What is it about?

Since the COVID-19 pandemic began, scientists worldwide worked to understand the structure and pathophysiology of the novel coronavirus so that they could identify existing drugs for infections by similar viruses which could be effectively repurposed to treat COVID-19. This fundamental research would also form the backbone of efforts to develop new drugs and vaccines against SARS-CoV-2. Publications pertaining to the diagnosis and treatment of COVID-19 skyrocketed in the weeks and months since the pandemic began. The landscape of potential therapies expanded considerably. This review summarizes research on the coronavirus’ structure, potential drug targets, therapeutic agents, and vaccines. It also includes an analysis of 500 patents that disclose methodologies for the treatment and prevention of coronavirus infections using therapeutic antibodies, cytokines, RNA- and DNA-based therapies, and vaccines, which may be applicable to COVID-19. In addition, the paper highlights the need for the development of broad-spectrum antiviral drugs that will function against mutated versions of the novel coronavirus and other coronaviruses as well.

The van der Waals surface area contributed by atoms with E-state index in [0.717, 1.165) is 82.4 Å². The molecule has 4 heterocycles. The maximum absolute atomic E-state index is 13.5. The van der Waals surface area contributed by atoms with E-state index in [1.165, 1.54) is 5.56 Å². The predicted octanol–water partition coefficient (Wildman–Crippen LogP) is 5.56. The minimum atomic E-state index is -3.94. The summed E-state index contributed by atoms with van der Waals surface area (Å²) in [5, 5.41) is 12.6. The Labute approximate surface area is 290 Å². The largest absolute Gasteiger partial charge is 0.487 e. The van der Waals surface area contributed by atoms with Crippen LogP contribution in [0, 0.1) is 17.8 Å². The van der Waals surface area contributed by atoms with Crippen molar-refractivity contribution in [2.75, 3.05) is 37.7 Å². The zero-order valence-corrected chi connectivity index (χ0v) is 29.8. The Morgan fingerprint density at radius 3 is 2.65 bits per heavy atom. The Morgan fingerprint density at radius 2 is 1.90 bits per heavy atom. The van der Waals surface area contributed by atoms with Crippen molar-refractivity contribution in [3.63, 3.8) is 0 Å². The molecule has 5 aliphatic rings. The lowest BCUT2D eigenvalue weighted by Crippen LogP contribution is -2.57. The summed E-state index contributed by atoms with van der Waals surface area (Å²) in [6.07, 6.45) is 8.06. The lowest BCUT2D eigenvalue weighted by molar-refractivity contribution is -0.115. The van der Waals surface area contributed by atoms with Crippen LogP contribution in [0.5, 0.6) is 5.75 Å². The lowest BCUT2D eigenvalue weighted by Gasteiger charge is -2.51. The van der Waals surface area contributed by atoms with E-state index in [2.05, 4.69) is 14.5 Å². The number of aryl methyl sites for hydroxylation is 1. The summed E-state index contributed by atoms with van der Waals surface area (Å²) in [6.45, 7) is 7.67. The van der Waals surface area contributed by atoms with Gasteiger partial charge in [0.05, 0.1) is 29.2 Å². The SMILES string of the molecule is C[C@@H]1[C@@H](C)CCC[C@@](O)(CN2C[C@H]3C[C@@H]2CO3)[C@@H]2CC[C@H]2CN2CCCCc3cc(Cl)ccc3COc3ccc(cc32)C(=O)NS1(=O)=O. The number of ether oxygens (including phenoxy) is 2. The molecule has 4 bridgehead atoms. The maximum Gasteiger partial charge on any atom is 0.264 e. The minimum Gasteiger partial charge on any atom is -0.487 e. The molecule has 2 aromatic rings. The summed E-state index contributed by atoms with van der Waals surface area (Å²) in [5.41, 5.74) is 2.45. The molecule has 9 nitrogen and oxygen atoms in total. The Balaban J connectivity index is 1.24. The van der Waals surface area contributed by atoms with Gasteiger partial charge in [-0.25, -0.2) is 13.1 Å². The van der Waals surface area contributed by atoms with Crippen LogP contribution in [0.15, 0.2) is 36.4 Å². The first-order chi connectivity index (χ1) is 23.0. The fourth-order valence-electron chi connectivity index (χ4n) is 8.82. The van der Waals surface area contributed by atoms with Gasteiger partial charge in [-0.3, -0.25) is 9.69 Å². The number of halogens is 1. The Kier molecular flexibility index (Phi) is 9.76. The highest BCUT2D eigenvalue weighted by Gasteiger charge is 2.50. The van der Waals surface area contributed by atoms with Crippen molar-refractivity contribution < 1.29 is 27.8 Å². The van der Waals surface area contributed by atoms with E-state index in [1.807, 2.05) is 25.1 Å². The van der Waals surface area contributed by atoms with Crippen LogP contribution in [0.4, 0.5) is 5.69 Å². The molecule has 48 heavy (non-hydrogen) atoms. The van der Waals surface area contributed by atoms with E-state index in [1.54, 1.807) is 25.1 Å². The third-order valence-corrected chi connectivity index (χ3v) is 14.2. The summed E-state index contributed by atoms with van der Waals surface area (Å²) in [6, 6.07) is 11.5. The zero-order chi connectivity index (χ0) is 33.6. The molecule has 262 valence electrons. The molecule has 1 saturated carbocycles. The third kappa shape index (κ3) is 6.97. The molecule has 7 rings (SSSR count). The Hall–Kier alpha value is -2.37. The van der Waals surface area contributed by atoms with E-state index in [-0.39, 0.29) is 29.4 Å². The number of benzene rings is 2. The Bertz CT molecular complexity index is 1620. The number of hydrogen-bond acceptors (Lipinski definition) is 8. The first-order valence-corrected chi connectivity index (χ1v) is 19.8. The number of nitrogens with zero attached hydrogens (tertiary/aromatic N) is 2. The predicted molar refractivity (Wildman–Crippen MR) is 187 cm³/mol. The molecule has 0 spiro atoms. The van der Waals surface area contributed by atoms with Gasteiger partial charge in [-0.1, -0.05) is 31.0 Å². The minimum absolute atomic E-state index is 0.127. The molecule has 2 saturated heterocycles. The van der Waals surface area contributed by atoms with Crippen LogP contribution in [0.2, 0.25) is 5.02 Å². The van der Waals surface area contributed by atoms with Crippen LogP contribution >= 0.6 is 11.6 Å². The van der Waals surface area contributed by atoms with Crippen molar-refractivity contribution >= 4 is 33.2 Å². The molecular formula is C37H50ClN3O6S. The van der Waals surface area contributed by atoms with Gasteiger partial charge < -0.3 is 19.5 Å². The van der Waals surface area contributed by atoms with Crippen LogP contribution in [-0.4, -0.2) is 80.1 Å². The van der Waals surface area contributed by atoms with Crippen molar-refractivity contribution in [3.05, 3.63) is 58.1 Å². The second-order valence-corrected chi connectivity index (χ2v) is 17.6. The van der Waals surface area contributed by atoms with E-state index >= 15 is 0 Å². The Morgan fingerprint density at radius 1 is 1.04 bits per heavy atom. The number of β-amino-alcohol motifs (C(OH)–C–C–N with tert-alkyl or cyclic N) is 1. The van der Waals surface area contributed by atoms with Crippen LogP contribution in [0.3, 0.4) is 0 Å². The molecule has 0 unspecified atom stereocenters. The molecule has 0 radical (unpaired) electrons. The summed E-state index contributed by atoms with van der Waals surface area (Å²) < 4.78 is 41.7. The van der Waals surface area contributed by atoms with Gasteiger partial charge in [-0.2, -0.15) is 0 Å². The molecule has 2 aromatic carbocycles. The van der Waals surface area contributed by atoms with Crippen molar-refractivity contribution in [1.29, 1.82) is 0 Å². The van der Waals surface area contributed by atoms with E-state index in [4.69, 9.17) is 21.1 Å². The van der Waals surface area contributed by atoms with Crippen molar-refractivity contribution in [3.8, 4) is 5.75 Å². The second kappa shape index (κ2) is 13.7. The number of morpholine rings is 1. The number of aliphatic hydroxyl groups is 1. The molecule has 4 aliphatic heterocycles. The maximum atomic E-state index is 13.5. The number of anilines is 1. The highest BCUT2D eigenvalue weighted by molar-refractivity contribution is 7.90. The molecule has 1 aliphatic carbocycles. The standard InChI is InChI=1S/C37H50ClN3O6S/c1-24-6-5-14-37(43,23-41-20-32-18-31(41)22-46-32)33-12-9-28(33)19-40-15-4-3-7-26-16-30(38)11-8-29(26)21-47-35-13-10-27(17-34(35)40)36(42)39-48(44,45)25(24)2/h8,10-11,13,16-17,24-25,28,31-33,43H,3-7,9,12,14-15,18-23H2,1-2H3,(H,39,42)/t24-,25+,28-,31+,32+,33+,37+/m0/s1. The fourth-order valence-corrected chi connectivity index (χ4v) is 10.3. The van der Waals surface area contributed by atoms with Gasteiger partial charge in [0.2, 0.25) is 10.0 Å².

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Why is it important?

This study attempts to provide a detailed report of the global research and development efforts associated with coronavirus morphology, pathophysiology, treatment strategies, and vaccination. This report can help the global research community streamline the drug development process. A strong periodic cataloguing of global efforts at beating the novel coronavirus pandemic is crucial to ensuring that concerted global efforts remain effective. KEY TAKEAWAY The detailed information provided in this report lays a firm foundation for future and ongoing intellectual work related to the development of drugs and vaccines for COVID-19 and other similar diseases.

Read the Original

This page is a summary of: Research and Development on Therapeutic Agents and Vaccines for COVID-19 and Related Human Coronavirus Diseases, ACS Central Science, March 2020, American Chemical Society (ACS), DOI: 10.1021/acscentsci.0c00272.
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